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Originally appearing in Volume V28, Page 401 of the 1911 Encyclopedia Britannica.
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PUDDLE D LA C'CFN RET[~ 4 _~• R . A . W'OF;, EL`O'.:.'! SANDSTONE behind in the crevice. The clay roof, rather than the walls of this crevice of sand, gave way and pressed. down to fill the vacancy, and the leakage worked up along the weakened plane of tangential strain bd. On the appearance of serious leakage the overflow level of the water criginally at of was lowered for safety to gh; and for many years the reservoir was worked with its general level much below gh. The sand-filled vein, several inches in width, was found, on taking out the puddle, to have terminated near the highest level to which the water was allowed to rise, but not to have worked downwards. There can be little doubt that the puddle at the right-hand angle j was also strained, but not to the point of rupture, as owing to the rise of the sandstone base there was comparatively little room for settlement on that side. In repairing this work the perfectly safe form shown by the dotted lines ka, kj was substituted for the flat surface aj, and this alone, if originally adopted, would have pre- vented dangerous shearing strains. As an additional precaution, however, deep tongues of concrete like those in fig. 7 were built in the rock throughout the length of the trench, and carried up the sides and over the top of the ped- estal. The puddle was then replaced, and remains sensibly watertight. The lesson taught by fig. 8 applies also to the ends of puddle walls where they abut against steep faces of rock. Unless such faces are so far below the surface of the puddle, and so related to the lower parts of the trench, that no tension, and consequent tendency to separation of the puddle from the rock, can possibly take place, and unless abundant time is given, before the reservoir is charged, for the settlement and compression of the puddle to be completed, leakage with disastrous results may occur. In other cases leakage and failure have arisen from allowing a part of the rock bottom or end of a puddle trench to overhang, as in fig. 9. Here the straining of the original horizontal puddle in settling down is indicated in a purposely exaggerated way by the curved lines. There is considerable distortion of the clay, resulting from combined shearing and tensile stress, above each of the steps of rock, and reaching its maximum at and above the highest rise ab, where it has proved sufficient to produce a dangerous line of weakness ac. the tension at a either causing actual rupture, or such increased porosity as to permit of percolation capable of keeping open the wound. In such cases as are shown in figs. 8 and 9 the growth of the sand vein is not vertical, but inclined towards the plane of maximum shearing strain. Fig. 9 also illustrates a weak place at b where the clay either never pressed hard against the overhanging rock or has actually drawn away therefrom in the process of settling towards the lower part to the left. When it is considered that a parting of the clay, sufficient to allow the thinnest film' of water to pass, may start the formation of a vein of porous sand in the manner above explained, it will be readily seen how great must be the attention to details, in unpleasant places below ground, and below the water level of the surrounding area, if safety is to be secured. In cases like fig. 9 the rock should always be cut away to a slope, such as that shown in fig. to. If no considerable difference of water-pressure had been allowed between the two sides of the puddle trench in figs. 8 or 9 until the clay had ceased to settle down, ~-~—' = /jam it is probable that the /interstices, at first formed between the puddle and .—PUDDLE / -the concrete or rock, % — would have been suffici -, ~~ - ently filled to prevent in- ~, = jurious percolation at any —se~~~' future time. Hence it is' always a safe precaution to afford plenty of time :• ,r for such settlement before with water. But to all such precautions should be added the use of concrete or brickwork tongues running longitudinally at the bottom of the trench, such as those shown at a higher level in fig. 7. In addition to defects arising out of the condition or figure of the rock or of artificial work upon which the puddle clay rests, the puddle Defects ln wall itself is often defective. The original material may have been perfectly satisfactory, but if, for example, in pud the progress of the work a stream of water is allowed to wall. flow across it, fine clay is sometimes washed away, and the gravel or sand associated with it left to a sufficient extent to permit of future percolation. Unless such places are carefully dug out or re-puddled before the work of filling is resumed, the percolation may increase along the vertical plane where it is greatest, by the erosion and falling in of the clay roof, as in the, other cases cited. Two instances probably originating in some such cause are shown in fig. 11 in the relative positions in which they were found, and carefully measured, as the puddle was removed from a crippled reservoir dam. These fissures are in vertical planes stretching entirely across the puddle trench, and reaching in one case, aa, nearly to the highest level at which the reservoir had been worked for seventeen years after the leakage had been discovered. The larger and older of these veins was 44 ft. high, of which 14 ft. was above the original ground level, and it is interesting to note that this portion, owing probably to easier access for the water from the reservoir and reduced compression of the puddle, was much wider than below. The little vein to the left marked bb, about 31 ft. deep, is curious. It looks like the beginning of success of an effort made by a slight percolation during the whole life of the reservoir to increase itself materially by erosion. There is no reason to believe that the initial cause of such a leakage could be developed except during construction, and it is certain that once begun it must increase. Only a knowledge of the great loss of capital that has resulted from abortive reservoir construction justifies this notice of defects which can always be avoided, and are too often the direct result, not of design, but of parsimony in providing during the execution of such works, and especially below ground, a sufficiency of intelligent, experienced and conscientious supervision. In some cases, as, for example, when a high earthen embankment crosses a gorge, and there is plenty of stone to be had, it is desirable to place the outer hank upon a toe or platform of rubble stonework, as in fig. 7, by which means the height of the earthen portion is reduced and complete drainage secured. But here again great care must be exercised in the packing and consolidation of the stones, which will otherwise crack and settle. As with many other engineering works, the tendency to slipping either of the sides of the valley or of the reservoir embankment 'rtself has often given troutile, and has sometimes led to serious disaster. way ezloreg Ernbcadernerrt water level ~riginatly intended top -de -Aviv ;W. i lghest working level H allowed ._ _ P, c o 20 Jo Paet 398 This, however, is a kind of failure not always attributable to want of proper supervision during construction, but rather to improper choice of the site, or treatment of the case, by those primarily responsible. In countries where good clay or retentive earth cannot be obtained, numerous alternative expedients have been adopted Dams with more or less success. In the mining districts. with dla- of America, for example, where timber is cheap, rough phragms stone embankments have been lined on the water face of wood, _ with timber to form the water-tight septum. In such steel, (ft. a position, even if the timber can be made sufficiently water-tight to begin with, the alternate immersion and exposure to air and sunshine promotes expansion and con-traction, and induces rapid disintegration, leakage and decay. Such an expedient may be justified by the doubtful future of mining centres, but would be out of the question for permanent water supply. Riveted sheets of steel have been occasionally used, and, where bedded in a sufficient thickness of concrete, with success. At the East Canon Creek dam, Utah, the height of which is about 61 ft. above the stream, the trench below ground was filled with concrete much in the usual way, while above ground the water-tight diaphragm consists of a riveted steel plate varying in thickness from -iba in. to 18r in. This steel septum was protected on either side by a thin wall of asphaltic concrete supported by rubble stone embankments, and owing to irregular settling of the embankments became greatly distorted, apparently, however, without causing leakage. Asphalt, whether a natural product or artificially obtained, as, for example, in some chemical manufactures, is a most useful material if properly employed in connexion with reservoir dams. Under sudden impact it is brittle, and has a conchoidal fracture like glass; but under continued pressure it has the properties of a viscous fluid. The rate of flow is largely dependent upon the proportion of bitumen it contains, and is of course retarded by mixing it with sand and stone to form what is commonly called asphalt concrete. But given time, all such compounds, if they contain enough bitumen to render them water-tight, appear to settle down even at ordinary temperatures as heavy viscous fluids, retaining their fluidity permanently if not exposed to the air. Thus they not only penetrate all cavities in an exceedingly intrusive manner, but exert pressures in all directions, which, owing to the density of the asphalt, are more than 40 % greater than would be produced by a corresponding depth of water. From the neglect of these considerations numerous failures have occurred. Elsewhere, a simple concrete or masonry wall or core has been used above as well as below ground, being carried up between embankments either of earth or rubble stone. This construction has received its highest development in America. On the Titicus, a tributary of the Croton river, an earthen dam was completed in 1895, with a concrete core wall ioo ft. high—almost wholly above the original ground level, which is said to be impermeable; but other dams of the same system, with core walls of less than too ft. in height, are apparently in their present condition not impermeable. Reservoir No. 4 of the Boston waterworks, completed in 1885, has a concrete core wall. The embankment is 1800 ft. long and 6o ft. high. The core wall is about 8 ft. thick at the bottom and 4 ft. thick at the top, and in the middle of the valley nearly too ft. in height. At irregular intervals of 150 ft. or more buttresses 3 ft. wide and t ft. thick break the continuity on the water side. That this work has been regarded as successful is shown by the fact that Reservoir No. 6 of the same waterworks was subsequently constructed and completed in 1894 with a similar core wall. There is no serious difficulty in so constructing walls of this kind as to be practically water-tight while they remain unbroken; but owing to the settlement of the earthen embankments and the changing level of saturation they are undoubtedly subject to irregular stresses which cannot be calculated, and under which, speaking generally, plastic materials are much safer. In Great Britain masonry or concrete core walls have been generally confined to positions below ground. Thus placed, no serious strains are caused either[DAMS by changes of temperature or of moisture or by movements of the lateral supports, and with proper ingredients and care a very thin wall wholly below ground may be made water-tight. The next class of dam to be considered is that in which the structure as a whole is so bound together that, with certain reservations, it may be considered as a monolith subject chiefly to the overturning tendency of water- Mgams.ry pressure resisted, by the weight of the structure itself ason and the supporting pressure of the foundation. Masonry dams are, for the most part, merely retaining walls of exceptional size, in which the overturning pressure is water. If such a dam is sufficiently strong, and is built upon sound and moderately rough rock, it will always be incapable of sliding. Assuming also that it is incapable of crushing under its own weight and the pressure of the water, it must, in order to fail entirely, turn over on its outer toe, or upon the outer face at some higher level. It may do this in virtue of horizontal water-pressure alone, or of such pressure combined with upward pressure from intrusive water at its base or in any higher horizontal plane. Assume first, however, that there is no uplift from intrusive water, As the pressure of water is nil at the surface and increases in direct proportion to the depth, the overturning moment is as the cube of the depth; and the only figure which has a moment of resistance due to gravity, varying also as the cube of its depth, is a triangle. The form of stability having the least sectional area is therefore a triangle. It is obvious that the angles at the base of such a hypothetical dam must depend upon the relation between its density and that of the water. It can be shown, for example, that for masonry having a density of 3, water being t, the figure of minimum section is a right-angled triangle, with the water against its vertical face; while for a greater density the water face must lean towards the water, and for a less density away from the water, so that the water may lie upon it. For the sections of masonry dams actually used in practice, if designed on the condition that the centre of all vertical pressures when the reservoir is full shall be, as hereafter provided,-at two-thirds the width of the base from the inner toe, the least sectional area for a density of 2 also has a vertical water face. As the density of the heaviest rocks is only 3, that of a masonry dam must be below 3, and in practice such works if well constructed vary from 2.2 to 2.6. For these densities, the deviation of the water face from the vertical in the figure of least sectional area is, however, so trifling that, so far as this consideration is concerned, it may be neglected. If the right-angled triangle abc, fig. 12, be a profile i ft. thick of a monolithic dam, subject to the pressure of water against its vertical side to the full depth ab = d in feet, the horizontal a pressure of water against the section of the dam, in- creasing uniformly with the depth, is properly repre- sented by the isosceles right-angled triangle abe, in which be is the maximum water-pressure due to the 1ar18uthr, m full depth d, while the area abe=- is the total hori- / zontal pressure against the dam, generally stated in FIG. 1a.-Diagram of Right-Angled cubic feet of water, acting Triangle Dam. at one-third its depth above dQ . the base. Then 2 is the resultant horizontal pressure with an over-turning moment of (t) If x be the width of the base, and p the density of the masonry, the weight of the masonry in terms of a cubic foot of water will be PZ acting at its centre of gravity g, situated at Ix from the outer toe, and the moment of resistance to overturning on the outer toe, px32d (2) ds - Equating the moment of resistance (2) to the overturning moment (I), we have px'd _ d_' 3 6 and d x='I2p.. That is to say, for such a monolith to be on the point of overturning under the horizontal pressure due to the full depth of water, its base must be equal to that depth divided by the square root of twice the density of the monolith. For a density of 2.5 the base would there-fore be 44.7 % of the height. We have now to consider what are the necessary factors of safety, and the modes of their application. In the first place, it is out of Factors of the question to allow the water to rise to the vertex a safety, of such a masonry triangle. A minimum thickness must be adopted to give substance to the upper part; and where the dam is not used as a weir it must necessarily rise several feet above the water, and may in either event have to carry a roadway. Moreover, considerable mass is required to reduce the internal strains caused by changes of temperature. In the next place, it is necessary to confine the pressure, at every point of the masonry, to an intensity which will give a sufficient factor of safety against crushing. The upper part of the dam having been designed in the light of these conditions, the whole process of completing the design is simple enough when certain hypotheses have been adopted, though somewhat laborious in its more obvious form. It is clear that the greatest crushing pressure must occur, either, with the reservoir empty, near the lower part of the water face ab, or with the reservoir full, near the lower part of the outer face at. The principles hitherto adopted in designing masonry dams, in which the moment of resistance depends upon the figure and weight of the masonry, involve certain assumptions, which, although not quite true, have proved useful and harmless, and are so convenient that they may be continued with due regard to the modifications which recent investigations have suggested. One such assumption is that, if the dam is well built, the intensity of vertical pressure will (neglecting local irregularities) vary nearly uniformly from face to face along an horizontal plane. Thus, to take the simplest case, if abce (fig. 13) represents a rectangular mass already designed for the superstructure a e .. + of the dam, and g its centre of gravity, the centre of pressure upon the base will be vertically under g, that is, at the centre of the base, and the load will be properly represented by the rectangle bfgc, of which the area represents the total load and the uniform depth of its uniform intensity._ At this high part of the structure the intensity of pressure will of course be much less than its permissible intensity. If now we assume the water to have a depth d above the base, the total water pressure represented by the triangle kbh will have its centre at d/3 from the base, and by the parallelogram of forces, assuming the density of the masonry to be 2.5, we find that the centre of pressure upon the base bc is shifted from the centre of the base to a point i nearer to the outer toe c, and adopting our assumption of uniformly varying intensity of stress, the rectangular diagram of pressures will thus be distorted from the figure bfgc to the figure of equal area bjlc, having its centre o vertically under the point at which the resultant of all the forces cuts the base bc. For any lower lever the same treatment may, step by step, be adopted, until the maxi• mum intensity of pressure cl exceeds the assumed permissible maximum, or the centre of pressure reaches an assigned distance from the outer toe c, when the base must be widened until the maximum intensity of pressure or the centre of pressure, as the case may be, is brought within the prescribed limit. The resultant profile is of the kind shown in fig. 14. Having thus determined the outer profile under the conditions hitherto assumed, it must be similarly ascertained that the water face is everywhere cap- able of resisting the vertical pressure of the masonry when the reservoir is empty, and the base of each compartment must be widened if necessary in that direction also. Hence in dams above loo ft. in height, further adjustment of the outer profile may be required by reason of the deviation of the inner profile from the vertical. The effect of this process is to give a series of points in the horizontal planes at which the resultants of all forces above those planes respectively cut the planes. Curved lines, as dotted in fig. 14, drawn through these points give the centre of pressure, for the reservoir full and empty respectively, at any horizontal plane. These general principles were recognized by Messrs Graeff and Delocre of the Ponts et Chaussees, and about the year 1866 were put into practice in the Furens dam near St Etienne. In 1871 the late Professor Rankine, F.R.S., whose remarkable perception of the practical fitness or unfitness of purely theoretical deductions gives his writings exceptional value, received from Major Tulloch, R.E., on behalf of the municipality of Bombay, a request to consider the subject generally, and with special reference to very high dams, such as have since been constructed in India. Rankine pointed out that before the vertical pressure reached the maximum pressure permissible, the pressure tangential to the slope might do so. Thus conditions of stress are conceivable in which the maximum would be tangential to the slope or nearly so, and would therefore increase the vertical stress in proportion to the cosecant squared of the slope. It is very doubtful whether this pressure is ever reached, but such a limit rather than that of the vertical stress must be considered when the height of a dam demands it. Next, Rankine pointed out that, in a structure exposed to the overturning action of forces which fluctuate in amount and direction, there should be no appreciable tension at any point of the masonry. But there is a still more important reason why this condition should be strictly adhered to as regards the inner face. We have hitherto considered only the horizontal overturning pressure of the water; but if from originally defective construction, or from the absence of vertical pressure due to weight of masonry towards the water edge of any horizontal bed, as at ab in fig. 14, water intrudes beneath that part of the masonry more readily than it can obtain egress along be, or in any other direction towards the outer face, we shall have the uplifting and overturning pressure due to the full depth of water in the reservoir over the width ab added to the horizontal pressure, in which case all our previous calculations would be futile. The condition, therefore, that there shall be no tension is important as an element of design; but when we come to construction, we must be careful also that no part of the wall shall be less permeable than the water face. In fig. 13 we have seen that the varying depth of the area bjlc approximately represents the varying distribution of the vertical stress. If, therefore, the centre of that became so far removed to the right as to make j coincident with b, the diagram of stresses would become the triangle j'l'c', and the vertical pressure at the inner face would be nil. This will evidently happen when the centre of pressure i' is two-thirds from the inner toe b' and one-third from the outer toe c'; and if we displace the centre of pressure still further to the right, the condition that the centre of figure of the diagram shall be vertically under that centre of pressure can only be fulfilled by allowing the point j' to cross the base to j" thus giving a negative pressure or tension at the inner toe. Hence it follows that on the assumption of uniformly varying stress the line of pressures, when the reservoir is full, should not at any horizontal plane fall outside the middle third of the width of that plane. Rankine in his report adopted the prudent course of taking as the safe limits certain pressures to which, at that time, such structures were known to be subject. Thus for the inner face he took, as the limiting vertical pressure, 320 ft. of water, or nearly 9 tons per sq. ft.. and for the outer face 250 ft. of water, or about 7 tons per sq. ft. . (3) fc 19 J." GiJ'~•• F'et 'y pressure in Masonry Dam. For simplicity of calculation Rankine chose logarithmic curves for both the inner and outer faces, and they fit very well with the conditions. With one exception, however—the Beetaloo dam in Australia 1 1 0 ft. high—there are no practical examples of dams with logarithmically curved faces. After Rankine, a French engineer, Bouvier, gave the ratio of the maximum stress in a dam to the maximum vertical stress as i to the cosine squared of the angle between the vertical and the resultant which, in dams of the usual form, is about as 13 is to 9. During the last few years attention has been directed to the stresses—including shearing stresses—on planes other than horizontal. M. Levy contributed various papers on the subject which will be found in the Cam ptes rendus de l Acadimie des Sciences (1895 and 1898) and in the Annales des Ponts et Chaussees (1897). He in- vestigated the problem by means of the general differential equations of static equilibrium for dams of triangular and rectangular form considered as isotropic elastic solids. In one of these papers Levy formulated the requirement now generally adopted in France that the vertical pressure at the upstream end of any joint, calcuated by the law of uniformly varying stress, should not be less than that of the water pressure at the level of that joint in order to prevent intrusive water getting into the structure. These researches were followed by those of Messrs L. W. Atcherley and Karl Pearson, and by an approximate graphical treatment by Dr W. C. Unwin, F.R.S.2 Dr Unwin took two horizontal planes, one close above the other, and calculated the vertical stresses on each by the law of uniformly varying stresses. Then the differ- ence between the normal pressure on a rectangular RERERVOIR element in the lower plane and that on the upper plane is the weight of the element and the difference between the shears on the vertical faces of that element. The weights being known, the principal stresses may be determined. These researches led to a wide discussion of the sufficiency of the law of uniformly varying stress when applied to horizontal joints as a test of the stability of dams. Professor Karl Pearson showed that the results are dependent upon the assumption that the distribution of the vertical stresses on the base of the structure also followed the law of uniformly varying stress. In view of the irregular forms and the uncertainties of the nature of the materials at the foundation, the law of uniformly varying stress was not applicable to the base of the dam. He stated that it was practically impossible to determine the stresses by purely mathematical means. The late Sir Benjamin Baker, F.R.S., suggested that the stresses might be measured by experiments with elastic models, and among others, experiments were carried out by Messrs Wilson and Gore 2 with indiarubber models of plane sections of dams (including the foundations) who applied forces to represent the gravity and water pressures in such a manner that the virtual density of the rubber was increased many times without interfering with the proper ratio between gravity and water pressure, and by this means the strains produced were of sufficient magnitude to be easily measured. The more important of their results are shown graphically in figs. 15 and 16, and prove that the law of uniformly varying stress is generally applicable to the upper two-thirds of a dam, but that at parts in or near the foundations that law is departed from in a way which will be best understood from the diagrams. Fig. 15 shows a section of the model dam. The maximum principal stresses are represented by the directions and thicknesses of the two systems of intersecting lines mutually at right angles. Tensile stresses (indicated by broken lines on the diagram) are shown at the upstream toe notwithstanding that the line of resistance is well within the middle third of the section. It is important to notice that the maximum value of the tension at the toe lies in a direction approximately at 45° to the vertical, but at points lower down in the foundation this tension, while less in magnitude, becomes much more horizontal. This feature indicates that in the event of a crack occurring at the upstream toe, its extension would tend to turn downwards and follow a direction nearly parallel with the maximum pressure lines, in which direction it would not materially affect the stability of the structure. As a matter of fact, the foundations of most dams are carried down in vertical trenches, the lower part only being in sound materials so that actual separation almost corresponding with the hypothetical 1On Some Disregarded Points in the Stability of Masonry Dams, Drapers' Company Research Memoir (London, 1904). 2 Engineering (May 12th, 1905). 2 Proceedi.sgs of the Institution of Civil Engineers, vol. 172, p. 107. crack is allowed in the first instance with no harmful effects. Similar experiments upon models with rounded toes but otherwise of the same form showed a considerable reduction in the magnitude of the tensile stresses. On examining the diagram it will be observed that the maximum compressive stresses are parallel to and near to the down stream face of the section, which values are approximately equal to the maxi-mum value of the vertical stress determined by the law of uniformly varying stress divided by the cosine squared of the angle between the vertical and the resultant. The distributions of stress on the base line of the model for " reservoir empty " and " reservoir full " are shown in fig. i6 by ellipses of stress and by diagrams of stress on vertical and horizontal sections. Arrow heads at the ends of an axis of an ellipse indicate tension as distinct from compression, and the semi-axes in magnitude and direction represent the principal stresses. It is obvious that experiments of the kind referred to cannot take into account all the conditions of the problem met with in actual practice, such as the effect of the rock at the sides of the valley and variations of temperature, &c., but deviations in practice from the conditions which mathematical analyses or experiments assume are nearly always present. Such analyses and experiments are not on that account the less important and useful. So tar we have only considered water-pressure against the reservoir side of the dam; but it sometimes happens that the water and earth pressure against the outer face is considerable enough to modify the lower part of the section. In dams of moderate height above ground and considerable depth below ground there is, moreover, no reason why advantage should not be taken of the earth resistance due either to the downstream face of the trench against which the foundations are built, or to the materials excavated and properly embanked against that face above the ground level or to both, We do not always know the least resistance which it is safe to give to a retaining wall subject to the pressure of earth, or conversely, the maximum resistance to side-thrust which natural or embanked earth will afford, because we wisely neglect the important but very variable element of adhesion between the particles. It is notorious among engineers that retaining walls designed in accordance with the well-known theory of conjugate pressures in earth are unnecessarily strong, and this arises mainly from the assumption that the earth is merely a loose granular mass without any such adhesion. As a result of this theory, in the case of a retaining wall supporting a vertical face of earth beneath an extended horizontal plane level with the top of the wall, we get Pwx2.i-sine 2 I +sin ca' The two systems of lines mutually at right angles show the directions of the maximum and minimum stresses respectively. Such stresses are termed principal stresses. Tension is indicated by broken lines and compression by full lines. The shearing stresses are zero along the lines of principal stress and reach a maximum on lines at as° thereto. The magnitudes of the maximum shearing stresses are indicated by the algebraic differences of the thicknesses of the lines of principal stress. Line ab is in such a position that the stresses along and above it are not,materially affected by the more irregular stresses below that line produced by the sudden change in section at the base of the dam. The vertical distance above the line ab of any point in the dotted line dc is proportional to the vertical com- ponent of the compressive stress on the line ab assumed to vary uniformly from face to face. and similarly the vertical distance of any point in the 3-dot-and-dash line ae above the line ab is proportional to the vertical component of the stress determined ex- perimentally. The vertical component diagrams abed and abea are drawn to a larger scale than ass-set the lines indicating the principal r stresses.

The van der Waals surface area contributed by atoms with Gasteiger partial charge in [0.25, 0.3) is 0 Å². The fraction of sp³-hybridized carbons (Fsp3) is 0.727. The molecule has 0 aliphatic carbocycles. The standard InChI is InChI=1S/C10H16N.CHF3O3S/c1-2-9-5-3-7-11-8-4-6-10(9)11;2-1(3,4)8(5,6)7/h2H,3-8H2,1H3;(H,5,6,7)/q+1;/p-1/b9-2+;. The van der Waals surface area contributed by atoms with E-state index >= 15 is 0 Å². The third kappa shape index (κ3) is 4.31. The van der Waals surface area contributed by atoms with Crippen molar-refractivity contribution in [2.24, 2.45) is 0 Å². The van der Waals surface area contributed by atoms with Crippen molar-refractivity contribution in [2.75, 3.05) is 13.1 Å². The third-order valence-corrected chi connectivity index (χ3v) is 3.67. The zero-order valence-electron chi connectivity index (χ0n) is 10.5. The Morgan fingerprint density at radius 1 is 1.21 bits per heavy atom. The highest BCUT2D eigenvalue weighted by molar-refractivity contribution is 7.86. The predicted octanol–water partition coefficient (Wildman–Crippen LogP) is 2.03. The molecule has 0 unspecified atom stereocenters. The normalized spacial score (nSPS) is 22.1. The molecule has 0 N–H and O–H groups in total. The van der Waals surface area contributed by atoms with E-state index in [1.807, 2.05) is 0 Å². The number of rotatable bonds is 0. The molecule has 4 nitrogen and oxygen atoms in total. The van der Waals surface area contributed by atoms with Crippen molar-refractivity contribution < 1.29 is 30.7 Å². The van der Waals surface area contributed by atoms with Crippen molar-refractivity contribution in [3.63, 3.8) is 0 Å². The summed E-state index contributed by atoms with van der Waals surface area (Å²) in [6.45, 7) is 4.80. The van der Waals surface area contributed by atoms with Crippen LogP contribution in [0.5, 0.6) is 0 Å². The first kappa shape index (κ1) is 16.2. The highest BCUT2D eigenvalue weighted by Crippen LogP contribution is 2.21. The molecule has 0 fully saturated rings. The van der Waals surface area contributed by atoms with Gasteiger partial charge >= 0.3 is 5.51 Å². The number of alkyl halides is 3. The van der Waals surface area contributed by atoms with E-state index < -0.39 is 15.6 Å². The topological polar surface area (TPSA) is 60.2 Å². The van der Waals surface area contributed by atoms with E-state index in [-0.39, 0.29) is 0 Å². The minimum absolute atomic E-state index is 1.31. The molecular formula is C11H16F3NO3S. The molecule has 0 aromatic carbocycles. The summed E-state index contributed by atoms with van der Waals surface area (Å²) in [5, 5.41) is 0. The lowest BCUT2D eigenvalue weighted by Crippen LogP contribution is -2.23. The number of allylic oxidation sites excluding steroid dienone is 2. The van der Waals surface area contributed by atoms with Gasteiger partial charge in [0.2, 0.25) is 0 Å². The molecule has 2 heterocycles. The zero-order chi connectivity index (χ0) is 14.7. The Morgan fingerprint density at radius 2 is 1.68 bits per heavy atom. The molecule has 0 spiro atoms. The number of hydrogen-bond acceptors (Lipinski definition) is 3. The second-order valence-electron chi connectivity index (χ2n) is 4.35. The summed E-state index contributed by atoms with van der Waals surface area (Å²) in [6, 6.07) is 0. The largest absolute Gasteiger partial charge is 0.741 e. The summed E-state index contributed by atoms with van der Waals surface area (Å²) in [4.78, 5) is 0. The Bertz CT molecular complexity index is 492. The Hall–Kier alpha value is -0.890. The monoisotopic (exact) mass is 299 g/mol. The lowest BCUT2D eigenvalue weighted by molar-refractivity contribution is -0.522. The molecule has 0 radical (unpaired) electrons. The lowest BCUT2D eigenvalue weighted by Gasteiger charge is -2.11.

End of Article: PUDDLE D